va·de me·cum | \ ˌvā-dē-ˈmē-kəm
1 : a book for ready reference : manual
2 : something regularly carried about by a person
Brush Up on Your Latin With Vade Mecum
Vade mecum is Latin for go with me (it derives from the Latin verb vadere, meaning "to go.") In English, "vade mecum" has been used (since at least 1629) of manuals or guidebooks sufficiently compact to be carried in a deep pocket. But from the beginning, it has also been used for such constant companions as gold, medications, and memorized gems of wisdom.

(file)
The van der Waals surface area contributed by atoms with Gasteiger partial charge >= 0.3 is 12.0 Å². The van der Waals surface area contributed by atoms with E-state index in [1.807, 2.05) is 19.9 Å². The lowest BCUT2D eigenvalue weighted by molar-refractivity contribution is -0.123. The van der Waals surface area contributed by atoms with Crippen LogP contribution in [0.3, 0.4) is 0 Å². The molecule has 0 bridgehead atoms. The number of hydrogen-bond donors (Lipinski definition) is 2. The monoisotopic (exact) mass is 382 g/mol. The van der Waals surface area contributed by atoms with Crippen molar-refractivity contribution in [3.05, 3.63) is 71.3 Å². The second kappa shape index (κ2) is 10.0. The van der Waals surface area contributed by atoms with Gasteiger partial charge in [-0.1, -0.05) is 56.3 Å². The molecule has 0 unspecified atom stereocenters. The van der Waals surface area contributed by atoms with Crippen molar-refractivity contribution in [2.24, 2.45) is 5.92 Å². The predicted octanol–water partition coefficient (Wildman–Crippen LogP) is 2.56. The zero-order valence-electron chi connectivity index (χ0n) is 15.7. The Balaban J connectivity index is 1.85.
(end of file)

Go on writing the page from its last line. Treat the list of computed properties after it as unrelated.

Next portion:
First Known Use of vade mecum
1629, in the meaning defined at sense 1
History and Etymology
borrowed from Latin, "go with me"
THE NAUGHTY PREPOSITION
I lately lost a preposition
It hid I thought, beneath my chair
And angrily I cried: "Perdition!
Up from out of in under there!"
Correctness is my vade mecum,
And strangling phrases I abhor:
And yet I wondered: "What should he
come up from out of in under for!"
Vademecum contro il Coronavirus in salsa Rimbamband